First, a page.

Special Purpose Acquisition Companies (SPACs)
Special Purpose Acquisition Companies (SPACs), also known as “Blank Check” Companies are created specifically to pool funds in order to finance a merger or acquisition opportunity within a set time frame. The opportunity usually has yet to be identified. If the SPAC does not complete a merger within a specified time frame, the SPAC liquidates and the IPO proceeds are returned to the public shareholders. Once a target company is identified and a merger is announced, the SPAC’s public shareholders may alternatively vote against the transaction and elect to redeem their shares.
According to the NASDAQ, SPACs during 2020 made up most of the growth in the U.S. IPO market compared with the year-ago level. SPACs raised $79.87 billion in gross proceeds from 237 Offerings, surpassing the record $13.6 billion raised in 2019 (raised from 59 IPOs). The average IPO size was $337 million. The 462% year-over-year jump in proceeds raised by SPACs during 2020, outpaced traditional IPOs, which raised $67 billion. The last peak in SPAC IPO Offerings was in 2007 with SPACs making up about 14% of the IPO market as compared to 2020 when SPACs represented roughly 50% of the IPO market share.
According to the U.S. Securities and Exchange Commission (SEC), a blank check or Special Purchase Acquisition Company (SPAC) is a “development stage company that has no specific business plan or purpose or has indicated its business plan is to engage in a merger or acquisition with an unidentified company or companies, other entity, or person. These companies typically involve speculative investments and often fall within the SEC’s definition of penny stocks or are considered microcap stocks.”
According to the SEC, “a blank check company registering for a securities offering may be subject to additional requirements for the protection of investors, including depositing most of the raised funds in an escrow account until an acquisition is agreed to and requiring shareholder approval of any identified acquisition.”
SPACs Represent Speculative Investments
An investment in Special Purpose Acquisition Companies is consider by the SEC to be similar to “penny stocks” and are “speculative” investments. Investors whose risk tolerance and investment time horizon do not meet these criteria should consider this type of investment as an unsuitable investment.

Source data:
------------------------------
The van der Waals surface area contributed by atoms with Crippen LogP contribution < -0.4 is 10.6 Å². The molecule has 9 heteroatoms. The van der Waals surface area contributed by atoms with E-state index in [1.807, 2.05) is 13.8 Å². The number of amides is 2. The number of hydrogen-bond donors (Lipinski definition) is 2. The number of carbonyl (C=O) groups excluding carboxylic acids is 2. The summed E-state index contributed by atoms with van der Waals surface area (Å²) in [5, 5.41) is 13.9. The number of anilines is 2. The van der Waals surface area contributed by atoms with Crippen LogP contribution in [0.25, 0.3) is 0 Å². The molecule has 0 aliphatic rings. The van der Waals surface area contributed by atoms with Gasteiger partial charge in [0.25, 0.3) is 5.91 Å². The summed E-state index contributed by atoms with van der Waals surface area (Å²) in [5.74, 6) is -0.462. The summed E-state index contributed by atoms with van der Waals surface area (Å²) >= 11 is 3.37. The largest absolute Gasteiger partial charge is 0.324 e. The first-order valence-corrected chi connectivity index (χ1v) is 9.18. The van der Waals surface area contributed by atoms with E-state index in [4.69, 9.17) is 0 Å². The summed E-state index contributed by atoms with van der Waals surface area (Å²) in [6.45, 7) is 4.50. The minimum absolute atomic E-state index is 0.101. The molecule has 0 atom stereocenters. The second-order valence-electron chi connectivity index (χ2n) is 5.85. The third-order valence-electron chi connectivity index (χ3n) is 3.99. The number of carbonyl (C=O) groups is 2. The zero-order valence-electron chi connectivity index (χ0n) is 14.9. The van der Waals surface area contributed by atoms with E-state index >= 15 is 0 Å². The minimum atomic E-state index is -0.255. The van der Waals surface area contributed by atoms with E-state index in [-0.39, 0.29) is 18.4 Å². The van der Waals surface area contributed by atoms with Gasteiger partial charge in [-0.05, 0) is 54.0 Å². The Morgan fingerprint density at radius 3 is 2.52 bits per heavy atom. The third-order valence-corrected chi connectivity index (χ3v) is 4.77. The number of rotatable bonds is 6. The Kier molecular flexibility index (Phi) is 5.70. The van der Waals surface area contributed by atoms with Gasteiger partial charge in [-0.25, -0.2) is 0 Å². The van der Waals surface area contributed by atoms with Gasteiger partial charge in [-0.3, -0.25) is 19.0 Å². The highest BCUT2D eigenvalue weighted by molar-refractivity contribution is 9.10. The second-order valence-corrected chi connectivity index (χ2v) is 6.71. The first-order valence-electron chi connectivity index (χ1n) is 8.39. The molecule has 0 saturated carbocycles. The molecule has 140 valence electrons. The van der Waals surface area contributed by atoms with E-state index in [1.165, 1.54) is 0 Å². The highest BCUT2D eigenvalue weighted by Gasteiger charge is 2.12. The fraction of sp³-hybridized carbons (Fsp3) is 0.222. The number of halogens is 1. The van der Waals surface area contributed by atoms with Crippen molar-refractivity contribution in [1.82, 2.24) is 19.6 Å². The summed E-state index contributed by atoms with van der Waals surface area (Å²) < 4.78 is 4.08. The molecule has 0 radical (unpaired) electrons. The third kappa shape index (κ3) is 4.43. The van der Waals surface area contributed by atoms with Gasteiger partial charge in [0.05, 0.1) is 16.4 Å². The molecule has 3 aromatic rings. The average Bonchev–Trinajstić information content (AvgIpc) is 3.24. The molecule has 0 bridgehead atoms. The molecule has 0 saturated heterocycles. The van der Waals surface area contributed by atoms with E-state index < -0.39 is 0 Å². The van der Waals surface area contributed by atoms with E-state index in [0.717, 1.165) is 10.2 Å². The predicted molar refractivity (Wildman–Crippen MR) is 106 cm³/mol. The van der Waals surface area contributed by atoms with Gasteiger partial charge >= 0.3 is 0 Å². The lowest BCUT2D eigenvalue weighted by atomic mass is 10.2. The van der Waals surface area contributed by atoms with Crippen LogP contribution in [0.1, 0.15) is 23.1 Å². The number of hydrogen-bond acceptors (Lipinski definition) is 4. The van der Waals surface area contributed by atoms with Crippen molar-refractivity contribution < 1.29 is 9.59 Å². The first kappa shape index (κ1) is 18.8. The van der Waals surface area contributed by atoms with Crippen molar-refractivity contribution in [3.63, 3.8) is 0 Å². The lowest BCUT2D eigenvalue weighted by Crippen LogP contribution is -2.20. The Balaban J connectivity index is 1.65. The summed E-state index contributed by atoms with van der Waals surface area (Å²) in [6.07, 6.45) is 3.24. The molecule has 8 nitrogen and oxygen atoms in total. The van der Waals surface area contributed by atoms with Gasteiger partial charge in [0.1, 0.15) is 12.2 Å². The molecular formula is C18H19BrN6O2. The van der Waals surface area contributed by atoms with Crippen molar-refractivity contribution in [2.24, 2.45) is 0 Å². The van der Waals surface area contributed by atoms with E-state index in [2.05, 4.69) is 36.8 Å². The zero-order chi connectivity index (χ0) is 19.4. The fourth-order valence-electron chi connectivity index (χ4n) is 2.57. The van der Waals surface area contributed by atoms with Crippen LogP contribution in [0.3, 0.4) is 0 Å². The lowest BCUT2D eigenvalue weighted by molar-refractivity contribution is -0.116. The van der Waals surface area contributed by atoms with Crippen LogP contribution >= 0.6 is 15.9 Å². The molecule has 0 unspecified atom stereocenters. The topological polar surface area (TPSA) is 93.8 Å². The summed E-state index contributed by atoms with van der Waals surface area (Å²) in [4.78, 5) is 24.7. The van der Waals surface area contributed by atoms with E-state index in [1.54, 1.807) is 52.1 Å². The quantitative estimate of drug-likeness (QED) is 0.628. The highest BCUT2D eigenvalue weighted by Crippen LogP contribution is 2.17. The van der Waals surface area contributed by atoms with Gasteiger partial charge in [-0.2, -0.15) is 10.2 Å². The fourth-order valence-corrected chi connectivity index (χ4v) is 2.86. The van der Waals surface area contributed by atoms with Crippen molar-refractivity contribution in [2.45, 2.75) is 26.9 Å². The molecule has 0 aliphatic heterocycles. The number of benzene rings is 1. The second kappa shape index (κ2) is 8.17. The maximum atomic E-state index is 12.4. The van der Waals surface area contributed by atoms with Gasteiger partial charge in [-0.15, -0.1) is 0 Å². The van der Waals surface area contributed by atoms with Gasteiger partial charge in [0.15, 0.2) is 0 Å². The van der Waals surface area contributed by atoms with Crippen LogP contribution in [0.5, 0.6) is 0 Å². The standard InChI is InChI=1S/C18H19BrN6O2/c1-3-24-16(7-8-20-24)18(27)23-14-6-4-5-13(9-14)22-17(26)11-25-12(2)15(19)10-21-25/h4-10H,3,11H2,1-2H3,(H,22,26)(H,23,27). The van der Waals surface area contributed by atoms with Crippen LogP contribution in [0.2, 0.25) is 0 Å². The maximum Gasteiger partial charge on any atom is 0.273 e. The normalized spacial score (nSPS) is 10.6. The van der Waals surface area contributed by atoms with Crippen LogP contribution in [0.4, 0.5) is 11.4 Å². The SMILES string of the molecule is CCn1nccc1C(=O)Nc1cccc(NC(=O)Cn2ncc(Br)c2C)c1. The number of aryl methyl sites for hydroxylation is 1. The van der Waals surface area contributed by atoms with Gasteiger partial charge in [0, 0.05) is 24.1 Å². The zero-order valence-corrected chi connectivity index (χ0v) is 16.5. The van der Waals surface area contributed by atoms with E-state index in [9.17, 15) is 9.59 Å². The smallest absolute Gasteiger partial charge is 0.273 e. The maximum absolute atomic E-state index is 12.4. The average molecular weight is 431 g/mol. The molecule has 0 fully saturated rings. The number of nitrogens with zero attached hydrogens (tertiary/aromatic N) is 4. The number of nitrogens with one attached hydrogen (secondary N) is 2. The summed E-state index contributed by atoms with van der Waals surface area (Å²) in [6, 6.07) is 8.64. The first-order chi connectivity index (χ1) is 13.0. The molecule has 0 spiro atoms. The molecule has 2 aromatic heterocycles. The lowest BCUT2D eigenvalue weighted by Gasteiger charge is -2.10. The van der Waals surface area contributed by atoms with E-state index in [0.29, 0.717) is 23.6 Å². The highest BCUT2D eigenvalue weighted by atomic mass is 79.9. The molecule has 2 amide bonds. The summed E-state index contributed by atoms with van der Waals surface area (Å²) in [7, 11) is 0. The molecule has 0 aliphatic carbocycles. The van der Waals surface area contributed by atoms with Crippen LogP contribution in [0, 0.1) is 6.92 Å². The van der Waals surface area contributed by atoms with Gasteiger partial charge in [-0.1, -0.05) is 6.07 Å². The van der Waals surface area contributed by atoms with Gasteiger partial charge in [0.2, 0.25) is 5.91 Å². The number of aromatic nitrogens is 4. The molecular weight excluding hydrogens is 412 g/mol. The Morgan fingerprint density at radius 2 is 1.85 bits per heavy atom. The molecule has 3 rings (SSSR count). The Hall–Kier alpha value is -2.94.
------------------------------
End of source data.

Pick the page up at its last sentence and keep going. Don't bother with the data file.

During the recent SPAC rise to prominence nearly half of the SPAC IPO Share Prices traded at or below the IPO Offering Price. These facts point to the speculative nature of investments in IPOs, with a disproportionate number of IPOs that were SPACs compared to traditional Operating Company IPOs with substantial earnings history, and proven management teams.
KlaymanToskes Can Help Recover Investment Losses
KlaymanToskes has been dedicated to the protection of investor rights for decades, from the Tech Bubble in 2000 to the Mortgage Crisis in 2008. Now, we can help you recover investment losses from investments made during the SPAC Boom and Bust Cycle. KlaymanToskes is investigating whether the securities concentration in Special Purpose Acquisition Companies along with other high-risk securities. The following type of investment facts may support a claim for damages:
- percentage concentration in SPACs and speculative securities;
- ability to hedge concentrated position;
- past trading history;
- investment objective and risk tolerance;
- tax ramifications; and
- client sophistication.
It is important to determine what portion of your investment portfolio should be invested in SPACs based on your investment objectives, risk tolerances and investment time horizon. Investors are advised to seek competent financial, tax and legal advice concerning the decisions they make with their investments. KlaymanToskes can provide you with a free consultation concerning any securities industry violations related to the handling of your investments accounts by a full-service brokerage firm or registered investment advisor.
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